Which is better, Medicare or Medicaid?

Both federal programs are crucial in helping low income Americans afford medical expenses. Medicaid benefits are based on financial need and are more widely available for people of all ages. It also provides more complete coverage than Original Medicare, as it pays for some drugs and additional services such as nursing home care, personal care, dental, vision, and hearing. If you don’t meet your state’s Medicaid eligibility, Medicare is a significant government benefit if you qualify.

Can you have both Medicare and Medicaid?

In some cases, you can be eligible for both Medicaid and Medicare ― it’s referred to as “dual eligible.” With both Medicare and Medicaid coverage, the programs will work together to cover practically all of your health expenses.

For those who qualify for both, Medicare provides health coverage first. Medicaid pays second for anything that isn’t covered. Medicare can cover your Part D prescription drugs while Medicaid may cover prescription drug coverage and other care not covered by Medicare.

Some states have a Medicare-Medicaid Plan (MMP) which coordinates your Medicare and Medicaid benefits. Depending on your eligibility, you may qualify for a Dual Special Needs Plan (D-SNP) with some state-covered health care costs.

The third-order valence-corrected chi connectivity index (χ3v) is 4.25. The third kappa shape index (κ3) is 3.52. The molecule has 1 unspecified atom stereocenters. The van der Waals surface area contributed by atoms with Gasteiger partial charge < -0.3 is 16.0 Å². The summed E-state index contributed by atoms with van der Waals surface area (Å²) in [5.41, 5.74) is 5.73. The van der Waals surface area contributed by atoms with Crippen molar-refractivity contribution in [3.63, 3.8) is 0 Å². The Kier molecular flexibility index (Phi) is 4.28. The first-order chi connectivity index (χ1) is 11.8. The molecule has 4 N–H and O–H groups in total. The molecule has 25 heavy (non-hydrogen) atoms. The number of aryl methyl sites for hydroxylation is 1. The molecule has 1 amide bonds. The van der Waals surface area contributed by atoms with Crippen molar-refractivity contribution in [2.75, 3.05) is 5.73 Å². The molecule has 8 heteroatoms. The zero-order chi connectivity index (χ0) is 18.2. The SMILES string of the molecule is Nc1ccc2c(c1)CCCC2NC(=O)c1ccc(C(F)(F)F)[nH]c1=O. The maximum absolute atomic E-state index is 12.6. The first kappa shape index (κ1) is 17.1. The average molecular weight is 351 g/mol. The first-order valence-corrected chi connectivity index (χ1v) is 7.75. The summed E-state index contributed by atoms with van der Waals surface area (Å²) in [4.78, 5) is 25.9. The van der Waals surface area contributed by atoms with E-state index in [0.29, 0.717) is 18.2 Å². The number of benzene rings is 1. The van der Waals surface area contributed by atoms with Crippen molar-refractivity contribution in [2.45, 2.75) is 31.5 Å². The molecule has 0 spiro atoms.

Just because you’re eligible for one doesn’t mean you qualify for the other. “Medicare status is determined by age or disability while Medicaid status is determined by income,” says Dodge. “It is important to check both since you may qualify for better benefits and reduced out-of-pocket expenses if you do.”

Is Medicaid free?

It’s free to sign up for Medicaid, and coverage is typically free or low cost. If you have both Medicare and Medicaid, it’s possible to find a plan through private health insurance companies with no premiums and little to no out-of-pocket expenses at the doctor, says Dodge. “These plans also typically cover extra services like dental, vision, and hearing aids,” he adds.

Medicare consultant

LeRon Moore has guided Medicare beneficiaries and their families as a Medicare professional since 2007. First as a Medicare provider enrollment specialist and now a Medicare account executive, Moore works directly with Medicare beneficiaries to ensure they understand Medicare and Medicare Advantage Plans (also called Medicare Part C).

Moore holds a bachelor’s degree from Southern New Hampshire University and is A+ Certified with a Medical Records Clerk Certification and Medical Terminology Certification from Midlands Technical College.

He’s passionate about educating, informing, and resolving issues concerning Medicare and Medicare Advantage Plans, and considers it imperative that he does all he can to educate and inform the senior community as much as possible about Medicare.